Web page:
A study of Mayans in Guatemala and Mayan refugees in the United States lends credence to the health and height correlation. When American anthropologist Barry Bogin visited Guatemala in the 1970s, the Mayan Indians were so short, they were called the pygmies of Central America. The Guatemalans of primarily Spanish decent were average height. Since they shared the same country, it was assumed that difference was genetic. Yet, in 2000, after civil war spurred a million Mayans to resettle in the United States, Bogin found that refugees between six and twelve years old were four inches taller than Guatemalan Mayans of the same age. The Mayans in Guatemala, Bogin concluded, were “suffering.” They had less food and access to healthcare and more disease. The same holds true for Mexican-American teenagers, who have nearly met the height norm here.
Food intake minus the toll of diseases that deplete nutrients is known as net nutrition, and it may explain the stature of the 19th century Cheyenne, who lived well on a plentiful diet of bison and berries, and roamed in the open plains free of the scourges ravaging cities.
Defining Good Health
Height-inducing health, however, is more complicated than a full belly and vaccinations. If it were, Americans, once the tallest in the world, would not be looking up to western Europeans. Despite advances in technology and health care, the average American man—5 foot 9.5 inches—is just an inch taller than the average soldier was during the Revolutionary War. Americans have not inched up since 1955. Meanwhile, stature in Western Europe has climbed by two centimeters a decade. American women, particularly black women, may have even shrunk over the last few generations. It would be tempting to point the finger at immigrants from short countries, but studies that exclude people of Asian and Hispanic descent don’t alter the data. Beginning in infancy and through adolescence, Americans grow less than their western European peers, implying that better health care and a more even distribution of wealth in social welfare states is part of the answer. (The Dutch offer top-notch prenatal and postpartum care at free clinics.) Some scientists also lay blame on the fast-food American diet. If hamburgers, fries, and soda take the place of fruits, vegetables, and milk, kids may not be getting the nutrients they need. So instead of growing up, Americans are growing out. While Americans are no longer the tallest, they are among the widest.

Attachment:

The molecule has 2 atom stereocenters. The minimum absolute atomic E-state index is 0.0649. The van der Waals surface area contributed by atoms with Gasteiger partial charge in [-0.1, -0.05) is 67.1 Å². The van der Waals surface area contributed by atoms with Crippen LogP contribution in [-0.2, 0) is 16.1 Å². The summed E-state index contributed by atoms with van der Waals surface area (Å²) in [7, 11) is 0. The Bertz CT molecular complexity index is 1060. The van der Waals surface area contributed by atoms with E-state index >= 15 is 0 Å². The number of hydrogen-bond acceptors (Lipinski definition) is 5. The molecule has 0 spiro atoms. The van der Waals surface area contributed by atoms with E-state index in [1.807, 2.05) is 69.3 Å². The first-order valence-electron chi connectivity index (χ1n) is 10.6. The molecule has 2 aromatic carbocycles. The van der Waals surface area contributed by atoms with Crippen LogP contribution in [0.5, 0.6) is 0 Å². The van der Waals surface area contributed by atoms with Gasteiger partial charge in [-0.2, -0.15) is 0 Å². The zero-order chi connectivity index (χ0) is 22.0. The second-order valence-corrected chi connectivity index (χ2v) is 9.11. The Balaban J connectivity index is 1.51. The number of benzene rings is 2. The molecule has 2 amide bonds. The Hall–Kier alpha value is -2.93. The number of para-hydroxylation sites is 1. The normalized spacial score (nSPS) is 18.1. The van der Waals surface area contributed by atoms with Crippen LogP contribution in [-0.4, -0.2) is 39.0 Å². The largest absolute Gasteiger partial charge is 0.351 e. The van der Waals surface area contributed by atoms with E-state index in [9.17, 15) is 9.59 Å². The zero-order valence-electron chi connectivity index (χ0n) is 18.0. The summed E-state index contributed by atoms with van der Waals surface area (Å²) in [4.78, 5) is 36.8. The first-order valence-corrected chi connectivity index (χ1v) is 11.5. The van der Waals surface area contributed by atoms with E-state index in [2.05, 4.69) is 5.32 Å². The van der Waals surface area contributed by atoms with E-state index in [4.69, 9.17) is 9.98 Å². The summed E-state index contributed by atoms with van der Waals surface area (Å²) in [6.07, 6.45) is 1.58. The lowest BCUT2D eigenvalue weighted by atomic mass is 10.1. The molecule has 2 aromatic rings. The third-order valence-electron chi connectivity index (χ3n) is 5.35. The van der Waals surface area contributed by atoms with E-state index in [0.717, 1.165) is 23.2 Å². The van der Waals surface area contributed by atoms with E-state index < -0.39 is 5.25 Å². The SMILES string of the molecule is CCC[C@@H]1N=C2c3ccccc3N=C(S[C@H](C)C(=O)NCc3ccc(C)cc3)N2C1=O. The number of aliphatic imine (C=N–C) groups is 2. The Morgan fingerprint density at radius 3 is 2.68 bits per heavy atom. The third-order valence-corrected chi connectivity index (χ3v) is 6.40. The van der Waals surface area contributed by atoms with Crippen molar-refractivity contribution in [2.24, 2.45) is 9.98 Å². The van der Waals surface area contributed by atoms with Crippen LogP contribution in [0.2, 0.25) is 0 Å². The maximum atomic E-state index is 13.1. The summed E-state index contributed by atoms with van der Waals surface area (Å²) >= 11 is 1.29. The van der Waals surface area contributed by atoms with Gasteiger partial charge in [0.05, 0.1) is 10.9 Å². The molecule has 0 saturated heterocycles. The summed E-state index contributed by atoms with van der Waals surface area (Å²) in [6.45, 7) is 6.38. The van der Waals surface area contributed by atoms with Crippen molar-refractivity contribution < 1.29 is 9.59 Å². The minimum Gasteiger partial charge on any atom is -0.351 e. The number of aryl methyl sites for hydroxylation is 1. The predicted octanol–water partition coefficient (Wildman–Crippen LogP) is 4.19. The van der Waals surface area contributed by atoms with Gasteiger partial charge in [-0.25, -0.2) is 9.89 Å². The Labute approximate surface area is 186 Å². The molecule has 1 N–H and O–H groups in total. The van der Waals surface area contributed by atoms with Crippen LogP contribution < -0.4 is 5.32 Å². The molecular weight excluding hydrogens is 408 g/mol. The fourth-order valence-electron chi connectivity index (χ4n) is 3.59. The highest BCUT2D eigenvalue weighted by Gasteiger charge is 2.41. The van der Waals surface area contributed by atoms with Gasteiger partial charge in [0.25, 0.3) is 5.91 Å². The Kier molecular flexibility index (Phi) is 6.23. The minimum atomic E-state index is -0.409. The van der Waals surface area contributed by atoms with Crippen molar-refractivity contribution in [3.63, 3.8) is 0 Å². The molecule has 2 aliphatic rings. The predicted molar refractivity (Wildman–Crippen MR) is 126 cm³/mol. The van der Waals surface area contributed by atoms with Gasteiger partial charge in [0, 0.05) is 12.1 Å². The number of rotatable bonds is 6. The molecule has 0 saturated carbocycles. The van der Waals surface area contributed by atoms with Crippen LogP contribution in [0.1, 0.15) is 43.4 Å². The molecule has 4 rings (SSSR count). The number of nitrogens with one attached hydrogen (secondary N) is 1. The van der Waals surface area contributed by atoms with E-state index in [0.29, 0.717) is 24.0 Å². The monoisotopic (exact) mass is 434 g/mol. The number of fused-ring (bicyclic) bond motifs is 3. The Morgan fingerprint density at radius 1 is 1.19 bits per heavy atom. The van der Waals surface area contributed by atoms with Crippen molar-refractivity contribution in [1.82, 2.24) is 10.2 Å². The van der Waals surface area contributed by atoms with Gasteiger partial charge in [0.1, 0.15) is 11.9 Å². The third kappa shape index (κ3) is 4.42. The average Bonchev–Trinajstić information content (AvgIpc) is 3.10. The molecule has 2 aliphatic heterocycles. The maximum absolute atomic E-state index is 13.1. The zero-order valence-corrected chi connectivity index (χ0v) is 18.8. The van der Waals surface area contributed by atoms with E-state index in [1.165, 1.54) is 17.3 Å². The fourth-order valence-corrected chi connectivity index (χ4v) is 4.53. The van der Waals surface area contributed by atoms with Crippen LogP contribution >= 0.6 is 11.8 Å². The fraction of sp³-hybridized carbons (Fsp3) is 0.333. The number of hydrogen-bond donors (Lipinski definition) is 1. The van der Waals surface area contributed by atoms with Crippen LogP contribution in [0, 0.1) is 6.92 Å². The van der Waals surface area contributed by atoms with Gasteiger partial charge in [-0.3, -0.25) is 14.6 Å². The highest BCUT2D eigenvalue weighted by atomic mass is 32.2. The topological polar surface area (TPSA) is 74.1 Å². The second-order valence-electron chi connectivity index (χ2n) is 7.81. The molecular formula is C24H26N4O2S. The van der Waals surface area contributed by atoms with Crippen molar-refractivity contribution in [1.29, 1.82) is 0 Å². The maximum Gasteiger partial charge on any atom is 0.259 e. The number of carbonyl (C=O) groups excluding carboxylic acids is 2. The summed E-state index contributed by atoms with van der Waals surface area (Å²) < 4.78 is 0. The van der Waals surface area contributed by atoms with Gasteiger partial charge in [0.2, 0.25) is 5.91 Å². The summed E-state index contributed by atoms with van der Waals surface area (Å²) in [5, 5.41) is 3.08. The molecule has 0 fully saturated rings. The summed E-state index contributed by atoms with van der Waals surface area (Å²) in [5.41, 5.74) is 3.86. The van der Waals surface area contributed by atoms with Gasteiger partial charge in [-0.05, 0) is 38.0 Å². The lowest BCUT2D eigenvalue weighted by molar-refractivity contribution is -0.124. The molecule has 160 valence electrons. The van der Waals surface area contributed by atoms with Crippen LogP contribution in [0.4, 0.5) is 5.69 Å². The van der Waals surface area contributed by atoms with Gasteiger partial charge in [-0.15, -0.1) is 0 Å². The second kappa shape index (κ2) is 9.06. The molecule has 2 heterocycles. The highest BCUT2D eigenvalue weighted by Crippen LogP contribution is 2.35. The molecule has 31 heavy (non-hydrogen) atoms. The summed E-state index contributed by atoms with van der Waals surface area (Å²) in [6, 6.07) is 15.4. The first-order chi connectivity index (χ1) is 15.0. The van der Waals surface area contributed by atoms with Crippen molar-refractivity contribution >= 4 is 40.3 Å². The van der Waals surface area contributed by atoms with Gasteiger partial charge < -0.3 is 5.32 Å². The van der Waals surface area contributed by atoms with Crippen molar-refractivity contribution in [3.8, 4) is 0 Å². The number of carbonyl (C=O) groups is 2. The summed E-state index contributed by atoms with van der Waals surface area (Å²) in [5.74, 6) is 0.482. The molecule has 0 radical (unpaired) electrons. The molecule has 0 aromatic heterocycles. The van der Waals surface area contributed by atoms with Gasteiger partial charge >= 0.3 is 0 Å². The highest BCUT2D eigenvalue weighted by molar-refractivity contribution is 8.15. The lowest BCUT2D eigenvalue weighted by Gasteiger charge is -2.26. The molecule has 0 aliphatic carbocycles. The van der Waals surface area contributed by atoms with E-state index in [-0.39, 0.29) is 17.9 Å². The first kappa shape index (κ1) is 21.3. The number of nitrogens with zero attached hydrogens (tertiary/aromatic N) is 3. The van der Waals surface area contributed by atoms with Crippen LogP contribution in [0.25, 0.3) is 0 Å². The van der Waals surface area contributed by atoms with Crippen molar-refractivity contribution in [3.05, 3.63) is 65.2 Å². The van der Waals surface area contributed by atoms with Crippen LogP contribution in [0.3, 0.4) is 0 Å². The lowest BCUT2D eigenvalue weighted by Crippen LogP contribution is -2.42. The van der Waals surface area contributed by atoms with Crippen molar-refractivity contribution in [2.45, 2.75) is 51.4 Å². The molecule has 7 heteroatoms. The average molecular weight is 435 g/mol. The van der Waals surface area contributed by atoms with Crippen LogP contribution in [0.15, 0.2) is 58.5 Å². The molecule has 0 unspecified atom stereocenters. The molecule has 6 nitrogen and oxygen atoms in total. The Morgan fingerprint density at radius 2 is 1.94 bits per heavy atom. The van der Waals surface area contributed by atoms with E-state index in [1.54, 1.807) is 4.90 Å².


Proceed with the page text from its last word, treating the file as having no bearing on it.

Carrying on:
Height alone is not all that important to well-being, especially when the differences are a matter of a few inches. After all, it’s not exactly a competition. Being short has not affected my life in any significant way and is sometimes an advantage. (Although studies do show taller people earn more money.) The case can even be made that smaller people consume less and are better for the environment. But as a bellwether for the well-being of society, collective height should be taken seriously, as should America’s relatively high rates of infant mortality among industrialized countries. Despite our wealth, Americans are coming up short in more ways than one.